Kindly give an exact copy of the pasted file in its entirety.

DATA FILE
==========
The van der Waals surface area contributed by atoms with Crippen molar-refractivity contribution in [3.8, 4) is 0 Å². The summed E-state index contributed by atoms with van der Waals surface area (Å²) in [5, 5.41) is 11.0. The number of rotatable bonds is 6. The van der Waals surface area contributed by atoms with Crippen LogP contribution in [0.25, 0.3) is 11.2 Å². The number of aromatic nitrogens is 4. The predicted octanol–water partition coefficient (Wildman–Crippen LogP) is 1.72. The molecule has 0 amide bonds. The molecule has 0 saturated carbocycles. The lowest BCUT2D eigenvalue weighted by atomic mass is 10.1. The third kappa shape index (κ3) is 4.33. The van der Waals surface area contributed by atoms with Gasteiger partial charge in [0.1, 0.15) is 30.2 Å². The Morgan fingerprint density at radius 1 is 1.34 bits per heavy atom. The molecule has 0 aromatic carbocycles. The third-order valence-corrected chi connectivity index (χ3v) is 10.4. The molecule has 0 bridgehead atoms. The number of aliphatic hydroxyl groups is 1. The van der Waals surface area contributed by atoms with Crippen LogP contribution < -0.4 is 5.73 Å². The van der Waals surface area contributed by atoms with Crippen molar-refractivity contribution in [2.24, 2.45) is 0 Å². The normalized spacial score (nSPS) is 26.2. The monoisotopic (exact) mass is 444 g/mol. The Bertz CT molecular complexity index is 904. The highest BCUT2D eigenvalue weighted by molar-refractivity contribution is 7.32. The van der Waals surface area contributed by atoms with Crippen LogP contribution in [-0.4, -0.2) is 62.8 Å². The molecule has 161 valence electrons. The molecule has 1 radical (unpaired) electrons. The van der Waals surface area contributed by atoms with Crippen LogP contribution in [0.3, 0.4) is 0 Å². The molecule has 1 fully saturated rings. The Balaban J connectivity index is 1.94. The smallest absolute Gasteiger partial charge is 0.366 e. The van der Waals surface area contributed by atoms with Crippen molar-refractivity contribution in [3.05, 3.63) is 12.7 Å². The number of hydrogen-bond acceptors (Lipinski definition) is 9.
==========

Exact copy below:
The van der Waals surface area contributed by atoms with Crippen molar-refractivity contribution in [3.8, 4) is 0 Å². The summed E-state index contributed by atoms with van der Waals surface area (Å²) in [5, 5.41) is 11.0. The number of rotatable bonds is 6. The van der Waals surface area contributed by atoms with Crippen LogP contribution in [0.25, 0.3) is 11.2 Å². The number of aromatic nitrogens is 4. The predicted octanol–water partition coefficient (Wildman–Crippen LogP) is 1.72. The molecule has 0 amide bonds. The molecule has 0 saturated carbocycles. The lowest BCUT2D eigenvalue weighted by atomic mass is 10.1. The third kappa shape index (κ3) is 4.33. The van der Waals surface area contributed by atoms with Gasteiger partial charge in [0.1, 0.15) is 30.2 Å². The Morgan fingerprint density at radius 1 is 1.34 bits per heavy atom. The molecule has 0 aromatic carbocycles. The third-order valence-corrected chi connectivity index (χ3v) is 10.4. The molecule has 0 bridgehead atoms. The number of aliphatic hydroxyl groups is 1. The van der Waals surface area contributed by atoms with Crippen LogP contribution < -0.4 is 5.73 Å². The van der Waals surface area contributed by atoms with Crippen molar-refractivity contribution in [2.24, 2.45) is 0 Å². The normalized spacial score (nSPS) is 26.2. The monoisotopic (exact) mass is 444 g/mol. The Bertz CT molecular complexity index is 904. The highest BCUT2D eigenvalue weighted by molar-refractivity contribution is 7.32. The van der Waals surface area contributed by atoms with Crippen LogP contribution in [-0.4, -0.2) is 62.8 Å². The molecule has 161 valence electrons. The molecule has 1 radical (unpaired) electrons. The van der Waals surface area contributed by atoms with Crippen LogP contribution in [0.3, 0.4) is 0 Å². The molecule has 1 fully saturated rings. The Balaban J connectivity index is 1.94. The smallest absolute Gasteiger partial charge is 0.366 e. The van der Waals surface area contributed by atoms with Crippen molar-refractivity contribution in [3.05, 3.63) is 12.7 Å². The number of hydrogen-bond acceptors (Lipinski definition) is 9.